It doesn’t end there though. If you thought the incentives were bad enough as I’ve describe, it gets worse. To prevent massive windfall profits the government are going to insert a clause into the agreement which will allow for excess profits to be clawed back. Mull that one over.

If EDF build over budget they’ll make a modest profit because they’ve been guaranteed a high energy price.

If EDF build to budget they’ll make a modest profit because government will confiscate the payments consumers pay to EDF because they’ve been guaranteed a high energy price.

As well as being an arsebackwards roundabout way of getting you and me to subsidise the building of power stations it completely eviscerates any financial incentive for EDF to run the project to budget and to schedule. I’ve a soft spot for giant infrastructure projects, complicated engineering and carbon free electricity, but we are running this project like we want it to fail and to cost everyone a lot of money to get there.

Filed under: Economics, Politics, The Media, , , , , , ,

The art of taxing carbon without taxing carbon

Before I talk about how the coalition have screwed up, I’ll talk about how the energy industry seems to be moving in the right direction. Despite there being limited progress in pricing carbon or achieving a low carbon economy. People in the energy industry seem to be acting as though there has been. I put this down to expectations.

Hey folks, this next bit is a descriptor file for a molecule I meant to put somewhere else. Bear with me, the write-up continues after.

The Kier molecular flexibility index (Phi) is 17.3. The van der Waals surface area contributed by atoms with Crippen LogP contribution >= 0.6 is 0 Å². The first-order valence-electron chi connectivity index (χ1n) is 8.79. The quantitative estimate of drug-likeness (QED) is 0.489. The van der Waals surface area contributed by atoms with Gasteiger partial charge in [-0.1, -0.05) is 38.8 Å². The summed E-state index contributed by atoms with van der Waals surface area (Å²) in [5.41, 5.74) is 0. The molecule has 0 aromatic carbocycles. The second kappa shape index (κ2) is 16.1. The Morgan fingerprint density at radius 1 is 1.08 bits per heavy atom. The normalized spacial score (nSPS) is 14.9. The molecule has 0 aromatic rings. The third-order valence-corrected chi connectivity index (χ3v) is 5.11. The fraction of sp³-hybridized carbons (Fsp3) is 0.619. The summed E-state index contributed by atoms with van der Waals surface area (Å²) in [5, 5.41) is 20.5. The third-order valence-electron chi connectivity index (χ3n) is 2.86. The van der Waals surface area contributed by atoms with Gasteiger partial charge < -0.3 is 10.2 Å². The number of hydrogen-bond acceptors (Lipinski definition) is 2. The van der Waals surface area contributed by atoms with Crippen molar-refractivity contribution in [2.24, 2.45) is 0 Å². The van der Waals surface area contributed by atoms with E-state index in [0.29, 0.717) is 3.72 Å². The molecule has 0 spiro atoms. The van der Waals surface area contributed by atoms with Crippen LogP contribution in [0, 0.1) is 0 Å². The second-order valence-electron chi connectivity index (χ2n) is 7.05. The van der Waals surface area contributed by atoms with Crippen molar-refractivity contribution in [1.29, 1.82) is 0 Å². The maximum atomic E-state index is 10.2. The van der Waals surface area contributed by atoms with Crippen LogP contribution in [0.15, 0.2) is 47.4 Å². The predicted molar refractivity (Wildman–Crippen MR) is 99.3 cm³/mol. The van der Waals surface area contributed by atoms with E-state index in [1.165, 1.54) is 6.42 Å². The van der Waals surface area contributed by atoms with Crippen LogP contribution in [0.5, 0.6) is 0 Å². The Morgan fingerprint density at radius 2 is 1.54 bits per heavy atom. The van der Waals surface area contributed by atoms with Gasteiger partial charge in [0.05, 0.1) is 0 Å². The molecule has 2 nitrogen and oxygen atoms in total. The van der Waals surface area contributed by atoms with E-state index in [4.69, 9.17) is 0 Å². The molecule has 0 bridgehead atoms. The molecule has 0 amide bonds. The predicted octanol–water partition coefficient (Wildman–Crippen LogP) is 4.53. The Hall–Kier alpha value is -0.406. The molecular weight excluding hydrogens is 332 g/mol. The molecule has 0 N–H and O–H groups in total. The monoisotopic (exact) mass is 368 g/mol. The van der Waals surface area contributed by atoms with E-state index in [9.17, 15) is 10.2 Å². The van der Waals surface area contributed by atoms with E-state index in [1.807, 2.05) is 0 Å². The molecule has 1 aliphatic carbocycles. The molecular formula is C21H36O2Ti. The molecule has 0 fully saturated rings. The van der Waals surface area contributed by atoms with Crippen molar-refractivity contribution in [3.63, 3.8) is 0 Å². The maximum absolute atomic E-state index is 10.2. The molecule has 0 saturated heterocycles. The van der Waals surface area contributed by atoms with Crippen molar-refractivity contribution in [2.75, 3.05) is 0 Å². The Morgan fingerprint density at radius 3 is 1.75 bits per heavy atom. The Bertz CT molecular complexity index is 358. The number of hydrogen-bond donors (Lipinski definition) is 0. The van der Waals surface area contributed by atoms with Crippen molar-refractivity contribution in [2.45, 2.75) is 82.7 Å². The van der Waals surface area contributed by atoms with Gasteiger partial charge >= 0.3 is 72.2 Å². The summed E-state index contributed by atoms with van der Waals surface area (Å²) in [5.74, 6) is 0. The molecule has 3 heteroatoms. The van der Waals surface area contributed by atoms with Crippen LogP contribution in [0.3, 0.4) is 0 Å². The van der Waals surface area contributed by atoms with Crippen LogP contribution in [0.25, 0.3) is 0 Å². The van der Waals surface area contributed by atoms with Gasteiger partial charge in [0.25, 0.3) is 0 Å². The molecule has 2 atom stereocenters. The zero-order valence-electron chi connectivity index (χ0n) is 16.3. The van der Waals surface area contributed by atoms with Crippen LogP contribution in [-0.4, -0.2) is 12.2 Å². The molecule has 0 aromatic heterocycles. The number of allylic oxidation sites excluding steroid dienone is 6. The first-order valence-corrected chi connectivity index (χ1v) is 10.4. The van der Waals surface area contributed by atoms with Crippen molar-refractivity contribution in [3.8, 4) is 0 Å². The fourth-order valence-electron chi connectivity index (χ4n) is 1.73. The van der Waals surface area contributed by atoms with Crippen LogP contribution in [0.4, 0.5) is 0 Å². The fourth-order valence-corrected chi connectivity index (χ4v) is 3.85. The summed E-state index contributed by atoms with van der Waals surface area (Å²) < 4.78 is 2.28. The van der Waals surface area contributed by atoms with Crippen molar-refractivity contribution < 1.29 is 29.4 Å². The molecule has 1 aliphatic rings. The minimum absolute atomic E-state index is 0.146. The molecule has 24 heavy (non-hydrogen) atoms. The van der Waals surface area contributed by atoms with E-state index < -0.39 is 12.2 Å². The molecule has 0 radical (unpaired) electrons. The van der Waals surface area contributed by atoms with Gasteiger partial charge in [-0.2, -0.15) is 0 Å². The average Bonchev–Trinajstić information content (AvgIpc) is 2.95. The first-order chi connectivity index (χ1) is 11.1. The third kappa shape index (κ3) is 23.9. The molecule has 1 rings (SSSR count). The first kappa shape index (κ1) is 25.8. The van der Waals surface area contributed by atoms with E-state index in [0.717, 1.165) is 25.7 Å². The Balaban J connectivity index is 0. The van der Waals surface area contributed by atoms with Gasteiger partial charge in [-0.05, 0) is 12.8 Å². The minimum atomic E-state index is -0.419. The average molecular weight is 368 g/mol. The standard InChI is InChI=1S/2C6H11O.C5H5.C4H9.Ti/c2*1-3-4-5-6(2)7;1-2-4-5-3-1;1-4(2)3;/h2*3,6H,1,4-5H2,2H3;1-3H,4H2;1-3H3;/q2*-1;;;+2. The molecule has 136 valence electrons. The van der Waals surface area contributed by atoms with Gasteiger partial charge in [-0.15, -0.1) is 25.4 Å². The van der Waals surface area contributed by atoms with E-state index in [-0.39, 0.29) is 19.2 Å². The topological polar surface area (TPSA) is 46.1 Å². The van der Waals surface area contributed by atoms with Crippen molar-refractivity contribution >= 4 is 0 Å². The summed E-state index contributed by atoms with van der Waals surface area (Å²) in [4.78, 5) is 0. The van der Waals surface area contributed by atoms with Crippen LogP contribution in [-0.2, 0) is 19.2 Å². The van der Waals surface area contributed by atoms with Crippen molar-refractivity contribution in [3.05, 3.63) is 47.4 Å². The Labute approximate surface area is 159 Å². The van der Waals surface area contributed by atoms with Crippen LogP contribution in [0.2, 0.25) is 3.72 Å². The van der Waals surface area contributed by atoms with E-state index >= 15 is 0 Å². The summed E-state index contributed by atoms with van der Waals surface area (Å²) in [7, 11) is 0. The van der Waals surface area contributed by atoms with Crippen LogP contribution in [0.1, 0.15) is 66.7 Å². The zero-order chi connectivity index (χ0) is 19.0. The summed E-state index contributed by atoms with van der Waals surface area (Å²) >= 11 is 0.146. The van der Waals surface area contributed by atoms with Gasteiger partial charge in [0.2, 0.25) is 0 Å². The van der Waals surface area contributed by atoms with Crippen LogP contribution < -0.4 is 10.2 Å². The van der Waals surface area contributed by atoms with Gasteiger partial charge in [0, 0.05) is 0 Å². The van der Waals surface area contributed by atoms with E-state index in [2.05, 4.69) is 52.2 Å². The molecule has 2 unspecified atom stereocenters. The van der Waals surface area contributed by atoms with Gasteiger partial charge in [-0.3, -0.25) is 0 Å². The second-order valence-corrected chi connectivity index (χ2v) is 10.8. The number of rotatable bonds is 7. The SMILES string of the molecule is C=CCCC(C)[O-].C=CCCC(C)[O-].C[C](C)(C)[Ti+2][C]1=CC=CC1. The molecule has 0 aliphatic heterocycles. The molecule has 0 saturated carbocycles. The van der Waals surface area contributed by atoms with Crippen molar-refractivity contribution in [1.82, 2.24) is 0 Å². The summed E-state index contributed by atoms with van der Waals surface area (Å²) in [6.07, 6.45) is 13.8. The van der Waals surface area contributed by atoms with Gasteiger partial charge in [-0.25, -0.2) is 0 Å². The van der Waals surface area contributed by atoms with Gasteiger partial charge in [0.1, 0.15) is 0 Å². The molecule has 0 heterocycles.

The more and more closely with people in the energy sector, the more and more I begin to see expectations determining people’s behaviour. Every UK energy company has a smart metering team (that is mandated by law), but they are also dedicated to working out how to get people to use less energy (which isn’t).

Likewise, BP has invested in renewable energy research (although of course it hasn’t abandoned its profitable fossil fuel business). Other energy companies have made a move to low carbon generation and to reducing their customers’ energy consumption. The language executives use has even shifted. Find a speech from an energy company exec that doesn’t mention reducing emissions, you might be surprised how hard it is.

These actions won’t show up in policy discussions because the policies haven’t been implemented yet. So pessimism is to be expected. But when you look at what people are moving towards, it begins to look as though the expectations of more expensive carbon and cheaper renewables is affecting people’s behaviour. In an industry with such a long planning horizon I suppose this is to be expected, but I was surprised.

I suppose this is another of my hobby horses. Economics isn’t about choice. It is about expectations and contracts. Expecting higher prices, even if today’s prices are low, will impact your decisions. I think we can see some of this in the energy sector. I don’t want to be Panglossian, we are still probably screwed by climate change, but probably less screwed than people assume.

Filed under: Economics, , , ,

When NGDP is Depressed, Employment is Depressed